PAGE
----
We get to the Central Cemetery using the tram line No. 8 or 10 - get off at the Central Cemetery stop and are in front of its main gate. We can also get to the cemetery from Mieszka I Street - choose bus no. 61, 62, 81 or 83 - get off at the Mieszka I stop. We have to go back approx. 170 meters to the entrance gate.
The Central Cemetery in Szczecin is the largest in Poland and the third largest necropolis in Europe. The facility was officially opened in 1901. The foundation was designed by Wilhelm Meyer-Schwart. This famous architect from Szczecin planned the eastern part of the cemetery, the main gate, administration buildings and a cemetery chapel. From the beginning of the building's existence until 1928, Georg Hannig was the cemetery manager, who gave the necropolis its final form. It was he who influenced the shape of the rest of the necropolis, which was incorporated into the cemetery in 1919. It is Hannig who is responsible for the selection of the species of trees and shrubs that can be found in the "garden of the dead".
The central cemetery consists of three parts - eastern (the oldest), western and central. The oldest part has a regular, terraced layout, here the dominant features are the chapel and the war quarters. The roads in the eastern part of the cemetery are circular. The western part of the necropolis has a lane system of roads connected with the valleys of the three streams.
In 1925, a crematorium was added to the morgue - in the 1920s, Szczecin was one of the first cities that decided to cremate. The promoter of cremation and urn burials was Dr. Michaelis, who convinced Director Hannig to his concept. When Dr. Michaelis died in 1916, he was the first to be cremated. His urn tombstone is still located in the Central Cemeteries - it can be found on the hill to the east of the People's Quarters. In 1930, a second, modernist chapel was built, which was pulled down in 1984. By the end of 1940, over 117,000 dead were buried in the cemetery, the number increased significantly during World War II. After the end of the war and the takeover of the city, Poles were initially buried in vacant quarters, and then in the place of old, liquidated graves.
When designing the Central Cemetery, Wilhelm Meyer-Schwartau tried to create a garden of the dead. The necropolis was supposed to resemble a park as much as possible. A large part of the cemetery was devoted to lawns, wide avenues, water reservoirs and hedges. We will also find stairs and viewpoints. The cemetery had regulations which precisely defined which tombstones could be erected in the necropolis.
In addition to the tombstones, there are several dozen monuments in the cemetery, incl. dedicated to the heroes of September 1939, the victims of Stalinism, "those who did not return from the sea" and Siberians. From the side of Mieszka I Street and we find a 19th-century Dutch windmill, which today has a garden shop.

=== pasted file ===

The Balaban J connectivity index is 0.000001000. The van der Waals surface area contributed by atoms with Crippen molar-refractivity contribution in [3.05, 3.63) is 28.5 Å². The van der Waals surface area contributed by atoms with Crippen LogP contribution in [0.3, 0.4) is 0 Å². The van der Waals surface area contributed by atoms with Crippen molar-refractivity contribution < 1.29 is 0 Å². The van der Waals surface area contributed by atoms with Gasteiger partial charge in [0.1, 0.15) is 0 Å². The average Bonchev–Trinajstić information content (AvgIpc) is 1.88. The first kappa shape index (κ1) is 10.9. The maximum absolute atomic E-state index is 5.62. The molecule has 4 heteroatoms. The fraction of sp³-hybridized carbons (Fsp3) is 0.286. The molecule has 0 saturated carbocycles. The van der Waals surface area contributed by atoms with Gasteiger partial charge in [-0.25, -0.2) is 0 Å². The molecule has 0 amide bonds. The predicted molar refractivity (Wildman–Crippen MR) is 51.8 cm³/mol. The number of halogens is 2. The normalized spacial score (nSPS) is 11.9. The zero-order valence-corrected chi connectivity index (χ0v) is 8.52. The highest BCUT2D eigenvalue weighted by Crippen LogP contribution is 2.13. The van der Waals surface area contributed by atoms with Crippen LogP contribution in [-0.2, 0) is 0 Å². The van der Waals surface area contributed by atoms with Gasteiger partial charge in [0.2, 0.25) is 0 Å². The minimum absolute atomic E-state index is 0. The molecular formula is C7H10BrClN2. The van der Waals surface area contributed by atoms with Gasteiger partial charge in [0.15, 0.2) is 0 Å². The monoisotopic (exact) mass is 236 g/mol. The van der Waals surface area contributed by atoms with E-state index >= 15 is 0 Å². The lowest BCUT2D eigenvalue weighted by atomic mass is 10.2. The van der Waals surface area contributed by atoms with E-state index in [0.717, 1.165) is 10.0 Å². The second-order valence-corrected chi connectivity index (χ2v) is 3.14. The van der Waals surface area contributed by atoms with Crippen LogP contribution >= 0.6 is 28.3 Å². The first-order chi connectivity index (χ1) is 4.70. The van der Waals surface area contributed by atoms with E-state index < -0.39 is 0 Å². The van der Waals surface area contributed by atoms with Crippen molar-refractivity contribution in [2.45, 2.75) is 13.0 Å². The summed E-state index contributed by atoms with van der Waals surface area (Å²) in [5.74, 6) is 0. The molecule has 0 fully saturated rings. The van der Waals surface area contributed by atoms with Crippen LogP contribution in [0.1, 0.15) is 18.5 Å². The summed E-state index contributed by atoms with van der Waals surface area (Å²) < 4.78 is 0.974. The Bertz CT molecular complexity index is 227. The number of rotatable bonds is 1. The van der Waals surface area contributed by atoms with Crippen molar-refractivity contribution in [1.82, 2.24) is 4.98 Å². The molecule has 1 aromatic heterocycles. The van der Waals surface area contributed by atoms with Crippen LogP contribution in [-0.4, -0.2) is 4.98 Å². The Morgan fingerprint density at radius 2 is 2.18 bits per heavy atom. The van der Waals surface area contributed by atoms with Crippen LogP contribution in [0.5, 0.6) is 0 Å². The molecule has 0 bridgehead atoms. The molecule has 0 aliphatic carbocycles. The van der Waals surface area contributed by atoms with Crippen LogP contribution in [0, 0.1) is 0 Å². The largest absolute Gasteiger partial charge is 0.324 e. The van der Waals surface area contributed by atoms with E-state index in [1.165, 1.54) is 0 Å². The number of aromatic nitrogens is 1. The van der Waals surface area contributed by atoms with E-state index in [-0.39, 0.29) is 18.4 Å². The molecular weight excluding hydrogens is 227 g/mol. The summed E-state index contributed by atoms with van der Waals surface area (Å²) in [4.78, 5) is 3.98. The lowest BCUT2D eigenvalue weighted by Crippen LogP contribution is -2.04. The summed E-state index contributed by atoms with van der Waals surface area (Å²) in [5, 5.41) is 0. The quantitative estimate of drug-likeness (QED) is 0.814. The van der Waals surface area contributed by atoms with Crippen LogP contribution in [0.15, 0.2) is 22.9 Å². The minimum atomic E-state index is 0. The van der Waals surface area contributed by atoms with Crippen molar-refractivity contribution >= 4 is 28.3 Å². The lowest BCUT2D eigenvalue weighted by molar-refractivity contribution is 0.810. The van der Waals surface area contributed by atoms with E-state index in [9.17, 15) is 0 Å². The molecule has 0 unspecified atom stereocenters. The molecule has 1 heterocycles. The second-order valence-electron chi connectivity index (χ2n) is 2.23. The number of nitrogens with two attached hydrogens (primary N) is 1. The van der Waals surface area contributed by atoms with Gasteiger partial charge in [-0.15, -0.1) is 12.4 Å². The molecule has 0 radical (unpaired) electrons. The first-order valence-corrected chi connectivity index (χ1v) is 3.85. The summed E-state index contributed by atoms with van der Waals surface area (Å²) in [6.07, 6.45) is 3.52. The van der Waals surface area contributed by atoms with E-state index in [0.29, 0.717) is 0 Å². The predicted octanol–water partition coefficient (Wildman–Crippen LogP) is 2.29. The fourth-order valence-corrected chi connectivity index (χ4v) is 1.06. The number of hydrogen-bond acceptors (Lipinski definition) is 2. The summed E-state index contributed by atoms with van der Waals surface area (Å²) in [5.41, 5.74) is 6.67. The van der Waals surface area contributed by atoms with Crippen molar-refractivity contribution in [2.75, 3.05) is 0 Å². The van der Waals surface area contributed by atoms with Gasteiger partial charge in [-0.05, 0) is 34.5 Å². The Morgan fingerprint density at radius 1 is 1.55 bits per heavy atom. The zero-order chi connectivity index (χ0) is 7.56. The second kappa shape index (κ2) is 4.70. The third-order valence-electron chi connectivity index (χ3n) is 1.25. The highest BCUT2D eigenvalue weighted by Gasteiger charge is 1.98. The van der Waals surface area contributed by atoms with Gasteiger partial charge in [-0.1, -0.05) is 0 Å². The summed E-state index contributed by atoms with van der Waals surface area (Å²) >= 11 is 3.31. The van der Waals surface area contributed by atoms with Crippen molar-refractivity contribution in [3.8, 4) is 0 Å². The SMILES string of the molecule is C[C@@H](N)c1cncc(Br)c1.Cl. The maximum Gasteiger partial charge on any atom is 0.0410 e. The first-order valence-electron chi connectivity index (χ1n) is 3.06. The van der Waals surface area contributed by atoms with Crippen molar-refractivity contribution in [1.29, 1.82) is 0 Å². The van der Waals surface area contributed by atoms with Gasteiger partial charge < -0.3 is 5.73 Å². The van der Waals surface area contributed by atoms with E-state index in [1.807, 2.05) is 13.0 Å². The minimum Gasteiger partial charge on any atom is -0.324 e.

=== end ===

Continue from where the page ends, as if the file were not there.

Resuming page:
The main gate of the cemetery was erected in the years 1901-1903 in the neo-Romanesque style. There are two wings adjacent to the gate, in which the cemetery administration and utility facilities are located. The facility was destroyed in September 1941 and rebuilt in 1959.
The chapel, designed by Wilhelm Meyer-Schwartau, was built in 1900-1902. The building is inspired by Romanesque architecture. The building is situated on a hill opposite a large fountain. After the end of World War II, the building was not used, it was rebuilt from damage only in 1981, during the renovation there was a fire, which destroyed, among others, central dome. The reconstruction took 13 years, the first funeral after the war was held there in 1994.
There is also a war quarters in the Central Cemetery, which is located on the main viewing axis of the necropolis - between the chapel and the Brotherhood of Arms monument. There are 3,379 soldiers in the headquarters - 367 Polish soldiers and 3,012 Soviet soldiers. The headquarters was established in the years 1946-1954, soldiers exhumed from temporary burial places are buried here.
At the cemetery, there is also the People's Quarters, which was established in the 1960s. Here are buried people who have made a special contribution to Szczecin - we can find here, among others tombstone of Janina Szczerska, Jan Papuga, Capt. Konstanty Maciejewicz, Capt. Antoni Ledóchowski or Florian Krygier.
In the eastern part of the cemetery in 2010, the so-called a historical route that will allow you to get to know the most interesting places in this part of the cemetery. 21 stations were captured, incl. Bernhard Stoewer's tombstone, lapidarium, Hermann Haken's tombstone, the quarters of the distinguished, chapel, Katyn cross, the Siberian monument and the veterans' quarters.
In the cemetery, we can find species of trees and shrubs of foreign origin, incl. from North America, e.g. Californian fir, American pine, giant thyme, bellflower, American linden, from Asia e.g. pendulous forsythia, Japanese larch, ginkgo biloba, Turkish hazel, from Europe e.g. European hops hornbeam, Dutch linden, Greek fir, Burgundy oak, Serbian spruce and Swedish rowan. In total, according to research, there are over 400 species of trees and shrubs in the Central Cemetery. In 2010, a botanical path was marked out in the eastern part with 32 boards with descriptions of interesting trees.
Currently, the Central Cemetery covers an area of 167.8 ha, and since its opening, over 300,000 people have been buried there. The necropolis was entered on the provincial list of monuments in June 1986.
There are over a dozen free parking spaces in front of the cemetery's main gate. It is also possible to enter the necropolis. We will pay 45 PLN for crossing the gate by car. If the reason for entering is a funeral, the first 5 cars will cost PLN 20, and the next PLN 40.
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